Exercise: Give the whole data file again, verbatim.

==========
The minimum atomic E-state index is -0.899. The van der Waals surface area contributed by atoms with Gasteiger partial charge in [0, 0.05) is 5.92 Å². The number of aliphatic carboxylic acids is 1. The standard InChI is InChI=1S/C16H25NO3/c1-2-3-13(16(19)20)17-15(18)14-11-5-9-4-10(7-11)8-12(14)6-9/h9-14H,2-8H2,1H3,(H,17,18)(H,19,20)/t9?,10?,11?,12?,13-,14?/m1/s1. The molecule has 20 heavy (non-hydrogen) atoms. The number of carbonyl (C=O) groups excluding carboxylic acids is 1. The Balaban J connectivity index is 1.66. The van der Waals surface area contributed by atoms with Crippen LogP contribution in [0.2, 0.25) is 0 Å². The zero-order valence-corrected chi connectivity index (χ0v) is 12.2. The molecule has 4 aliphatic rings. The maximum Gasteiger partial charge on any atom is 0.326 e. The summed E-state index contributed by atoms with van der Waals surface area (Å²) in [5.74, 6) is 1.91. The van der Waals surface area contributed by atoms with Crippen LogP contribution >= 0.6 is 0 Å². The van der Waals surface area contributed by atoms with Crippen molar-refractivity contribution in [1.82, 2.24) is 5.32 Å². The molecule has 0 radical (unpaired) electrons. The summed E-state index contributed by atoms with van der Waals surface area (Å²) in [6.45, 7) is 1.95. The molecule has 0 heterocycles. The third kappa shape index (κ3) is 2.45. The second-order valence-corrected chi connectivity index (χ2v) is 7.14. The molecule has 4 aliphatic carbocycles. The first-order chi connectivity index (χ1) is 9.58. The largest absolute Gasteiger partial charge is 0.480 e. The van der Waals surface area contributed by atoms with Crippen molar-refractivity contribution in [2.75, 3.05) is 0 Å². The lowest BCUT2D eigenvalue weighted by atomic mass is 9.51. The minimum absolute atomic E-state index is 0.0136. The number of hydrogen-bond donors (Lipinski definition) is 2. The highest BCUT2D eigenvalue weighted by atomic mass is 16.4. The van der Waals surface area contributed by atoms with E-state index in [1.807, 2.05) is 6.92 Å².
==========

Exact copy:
The minimum atomic E-state index is -0.899. The van der Waals surface area contributed by atoms with Gasteiger partial charge in [0, 0.05) is 5.92 Å². The number of aliphatic carboxylic acids is 1. The standard InChI is InChI=1S/C16H25NO3/c1-2-3-13(16(19)20)17-15(18)14-11-5-9-4-10(7-11)8-12(14)6-9/h9-14H,2-8H2,1H3,(H,17,18)(H,19,20)/t9?,10?,11?,12?,13-,14?/m1/s1. The molecule has 20 heavy (non-hydrogen) atoms. The number of carbonyl (C=O) groups excluding carboxylic acids is 1. The Balaban J connectivity index is 1.66. The van der Waals surface area contributed by atoms with Crippen LogP contribution in [0.2, 0.25) is 0 Å². The zero-order valence-corrected chi connectivity index (χ0v) is 12.2. The molecule has 4 aliphatic rings. The maximum Gasteiger partial charge on any atom is 0.326 e. The summed E-state index contributed by atoms with van der Waals surface area (Å²) in [5.74, 6) is 1.91. The van der Waals surface area contributed by atoms with Crippen LogP contribution >= 0.6 is 0 Å². The van der Waals surface area contributed by atoms with Crippen molar-refractivity contribution in [1.82, 2.24) is 5.32 Å². The molecule has 0 radical (unpaired) electrons. The summed E-state index contributed by atoms with van der Waals surface area (Å²) in [6.45, 7) is 1.95. The molecule has 0 heterocycles. The third kappa shape index (κ3) is 2.45. The second-order valence-corrected chi connectivity index (χ2v) is 7.14. The molecule has 4 aliphatic carbocycles. The first-order chi connectivity index (χ1) is 9.58. The largest absolute Gasteiger partial charge is 0.480 e. The van der Waals surface area contributed by atoms with Crippen molar-refractivity contribution in [2.75, 3.05) is 0 Å². The lowest BCUT2D eigenvalue weighted by atomic mass is 9.51. The minimum absolute atomic E-state index is 0.0136. The number of hydrogen-bond donors (Lipinski definition) is 2. The highest BCUT2D eigenvalue weighted by atomic mass is 16.4. The van der Waals surface area contributed by atoms with E-state index in [1.807, 2.05) is 6.92 Å².